Typically, we work with clients from the early stages of program development in order to understand their organization’s needs and the needs of program funders and other stakeholders. Following initial consultations with program managers and program staff, we work collaboratively to identify key evaluation questions, and to design a strategy for collecting and analyzing data that will provide meaningful and useful information to all stakeholders.
Depending upon the specific initiative, we implement a range of evaluation tools (e.g., interview protocols, web-based surveys, focus groups, quantitative measures, etc.) that allow us to collect, analyze, and interpret data about the activities and outcomes of the specified program. Periodic debriefings with program staff and stakeholders allow us to communicate preliminary findings, and to offer program managers timely opportunities to refine programming so that they can better achieve intended goals.
Our collaborative approach to working with clients allows us to actively support program managers, staff, and funders to make data-informed judgments about programs’ effectiveness and value. At the appropriate time(s) in the program’s implementation, we write a report(s) that details findings from program evaluation activities and that makes data-based suggestions for program improvement.
Most organizations conduct evaluations because they want to determine if they are making a difference in the lives of the people that they serve. Determining program effectiveness, showing the specific effects of programming, and using data to strengthen programs, are all important and laudable reasons for carrying out an evaluation.
In recent years, however “accountability” has become a driving force for many organizations (schools, government agencies, and non-profits) to conduct evaluations. “Accountability” has become a watchword—especially in the educational and non-profit sectors. While accountability has its legitimate purposes (i.e., demonstrating to stakeholders that an organization or program is responsible, ethical, committed to achieving its goals, etc.) too often the desire to demonstrate accountability, especially legal compliance, overshadows the use of evaluations to enhance program effectiveness and strengthen program outcomes.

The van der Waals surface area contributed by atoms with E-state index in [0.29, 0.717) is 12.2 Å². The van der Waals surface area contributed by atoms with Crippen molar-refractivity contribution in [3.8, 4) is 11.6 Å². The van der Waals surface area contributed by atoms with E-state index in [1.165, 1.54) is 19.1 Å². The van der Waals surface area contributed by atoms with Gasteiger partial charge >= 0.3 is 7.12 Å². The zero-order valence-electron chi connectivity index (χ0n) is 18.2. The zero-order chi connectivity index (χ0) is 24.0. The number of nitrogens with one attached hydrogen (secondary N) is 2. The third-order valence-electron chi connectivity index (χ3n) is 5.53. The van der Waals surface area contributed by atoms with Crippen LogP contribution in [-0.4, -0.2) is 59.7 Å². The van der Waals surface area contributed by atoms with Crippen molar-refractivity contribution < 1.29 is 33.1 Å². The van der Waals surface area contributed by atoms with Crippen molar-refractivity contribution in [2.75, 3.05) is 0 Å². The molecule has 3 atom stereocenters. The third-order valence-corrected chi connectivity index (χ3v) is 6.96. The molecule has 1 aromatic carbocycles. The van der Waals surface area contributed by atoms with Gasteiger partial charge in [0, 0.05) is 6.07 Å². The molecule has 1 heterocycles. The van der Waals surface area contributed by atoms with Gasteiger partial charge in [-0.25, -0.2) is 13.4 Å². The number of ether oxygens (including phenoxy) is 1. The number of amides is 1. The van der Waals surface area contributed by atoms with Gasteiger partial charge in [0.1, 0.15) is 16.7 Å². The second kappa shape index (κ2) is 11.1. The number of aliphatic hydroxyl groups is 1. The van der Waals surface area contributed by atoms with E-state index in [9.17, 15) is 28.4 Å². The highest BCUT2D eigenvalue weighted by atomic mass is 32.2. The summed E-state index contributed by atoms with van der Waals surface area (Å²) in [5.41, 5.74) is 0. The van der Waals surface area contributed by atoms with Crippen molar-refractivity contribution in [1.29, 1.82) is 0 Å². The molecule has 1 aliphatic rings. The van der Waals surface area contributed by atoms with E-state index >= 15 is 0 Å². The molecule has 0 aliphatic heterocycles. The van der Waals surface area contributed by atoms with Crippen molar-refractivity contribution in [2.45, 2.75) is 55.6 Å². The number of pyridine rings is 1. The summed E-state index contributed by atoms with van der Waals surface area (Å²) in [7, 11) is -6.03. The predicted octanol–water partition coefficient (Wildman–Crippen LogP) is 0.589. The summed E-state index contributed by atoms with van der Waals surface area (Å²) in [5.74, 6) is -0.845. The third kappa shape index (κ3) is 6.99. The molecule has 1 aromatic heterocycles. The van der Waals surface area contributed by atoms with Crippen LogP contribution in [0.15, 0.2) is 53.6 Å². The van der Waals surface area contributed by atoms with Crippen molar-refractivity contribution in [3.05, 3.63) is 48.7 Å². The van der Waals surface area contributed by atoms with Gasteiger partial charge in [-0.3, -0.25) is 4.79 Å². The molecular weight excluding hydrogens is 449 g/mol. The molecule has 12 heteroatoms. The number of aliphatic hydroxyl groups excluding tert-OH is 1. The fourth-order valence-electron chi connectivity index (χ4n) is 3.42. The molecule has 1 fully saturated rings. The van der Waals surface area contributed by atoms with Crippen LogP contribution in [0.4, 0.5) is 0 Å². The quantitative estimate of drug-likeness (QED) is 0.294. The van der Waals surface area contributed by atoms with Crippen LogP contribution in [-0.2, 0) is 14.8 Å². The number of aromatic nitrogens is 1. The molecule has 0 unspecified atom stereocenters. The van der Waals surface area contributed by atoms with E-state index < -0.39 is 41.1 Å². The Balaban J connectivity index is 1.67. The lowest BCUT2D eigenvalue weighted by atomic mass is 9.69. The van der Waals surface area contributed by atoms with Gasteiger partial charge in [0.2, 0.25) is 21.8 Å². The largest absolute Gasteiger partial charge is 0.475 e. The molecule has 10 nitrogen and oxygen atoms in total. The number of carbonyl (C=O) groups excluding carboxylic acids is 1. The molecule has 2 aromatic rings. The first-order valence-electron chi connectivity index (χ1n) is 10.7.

Brad Rose Consulting, Inc. is committed to evaluations that provide an evidence- based account of a program’s effects. Equally importantly, however, we are committed to designing and conducting evaluations that help to strengthen a program (and its host organization) so that it can better achieve its desired outcomes. We work with organizations to objectively find out what’s working and what needs to be strengthened.
When, for example, we work with educators (superintendents, principals, teachers and school staff) and school systems to evaluate their educational programs, we design evaluations that BOTH show program effectiveness AND provide data-based insights that help strengthen future outcomes. We understand that educators need BOTH to know if students are learning AND how to enhance future student achievement. Such evaluations require not merely collecting static and tiresome data, but implementing evaluations that richly show how educational initiatives can be made more effective. Often such evaluations transcend the collection merely of student test scores and look at the multiple factors that influence student achievement. We deliberately work to make our evaluations constructive opportunities for strengthening instruction and enhancing student achievement.
More information about accountability:
Last week, I was working with a new client, and we were sketching out a logic model for one, among a variety, of the programs that my client operates. As we talked about the inputs, outputs, and the short-, medium-, and long-term, outcomes their program produces, it dawned on me that we were unintentionally sketching many of the elements that might contribute to a strategic plan for the overall organization. This experience prompted me to think about how developing logic models for specific initiatives and programs, can also assist organizations to consider and reflect upon their broader goals, operations, and results. Although a logic model typically charts the logic of a particular program, it shares many of the features and illustrates many of the features of the organization that runs the program.